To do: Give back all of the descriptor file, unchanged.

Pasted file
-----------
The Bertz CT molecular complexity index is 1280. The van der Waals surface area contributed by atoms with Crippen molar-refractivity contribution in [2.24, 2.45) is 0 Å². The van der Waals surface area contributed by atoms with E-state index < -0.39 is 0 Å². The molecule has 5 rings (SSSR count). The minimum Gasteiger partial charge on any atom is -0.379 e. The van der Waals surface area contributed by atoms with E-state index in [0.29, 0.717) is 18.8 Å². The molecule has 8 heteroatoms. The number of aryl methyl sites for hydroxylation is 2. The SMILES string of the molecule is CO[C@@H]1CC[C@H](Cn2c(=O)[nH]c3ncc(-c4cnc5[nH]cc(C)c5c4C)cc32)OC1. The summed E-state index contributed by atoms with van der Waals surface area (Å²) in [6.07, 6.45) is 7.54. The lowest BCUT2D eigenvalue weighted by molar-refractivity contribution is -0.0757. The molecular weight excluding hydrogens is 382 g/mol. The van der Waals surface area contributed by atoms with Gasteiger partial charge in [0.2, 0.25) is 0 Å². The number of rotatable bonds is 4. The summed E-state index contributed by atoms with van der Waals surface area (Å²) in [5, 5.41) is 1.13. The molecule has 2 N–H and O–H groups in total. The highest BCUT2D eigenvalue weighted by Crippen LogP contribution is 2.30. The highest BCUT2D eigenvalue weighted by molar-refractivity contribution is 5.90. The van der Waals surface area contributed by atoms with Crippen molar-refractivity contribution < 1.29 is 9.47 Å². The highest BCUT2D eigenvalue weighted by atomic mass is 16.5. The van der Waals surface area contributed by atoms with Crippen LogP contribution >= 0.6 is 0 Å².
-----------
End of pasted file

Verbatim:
The Bertz CT molecular complexity index is 1280. The van der Waals surface area contributed by atoms with Crippen molar-refractivity contribution in [2.24, 2.45) is 0 Å². The van der Waals surface area contributed by atoms with E-state index < -0.39 is 0 Å². The molecule has 5 rings (SSSR count). The minimum Gasteiger partial charge on any atom is -0.379 e. The van der Waals surface area contributed by atoms with E-state index in [0.29, 0.717) is 18.8 Å². The molecule has 8 heteroatoms. The number of aryl methyl sites for hydroxylation is 2. The SMILES string of the molecule is CO[C@@H]1CC[C@H](Cn2c(=O)[nH]c3ncc(-c4cnc5[nH]cc(C)c5c4C)cc32)OC1. The summed E-state index contributed by atoms with van der Waals surface area (Å²) in [6.07, 6.45) is 7.54. The lowest BCUT2D eigenvalue weighted by molar-refractivity contribution is -0.0757. The molecular weight excluding hydrogens is 382 g/mol. The van der Waals surface area contributed by atoms with Gasteiger partial charge in [0.2, 0.25) is 0 Å². The number of rotatable bonds is 4. The summed E-state index contributed by atoms with van der Waals surface area (Å²) in [5, 5.41) is 1.13. The molecule has 2 N–H and O–H groups in total. The highest BCUT2D eigenvalue weighted by Crippen LogP contribution is 2.30. The highest BCUT2D eigenvalue weighted by molar-refractivity contribution is 5.90. The van der Waals surface area contributed by atoms with Crippen molar-refractivity contribution < 1.29 is 9.47 Å². The highest BCUT2D eigenvalue weighted by atomic mass is 16.5. The van der Waals surface area contributed by atoms with Crippen LogP contribution >= 0.6 is 0 Å².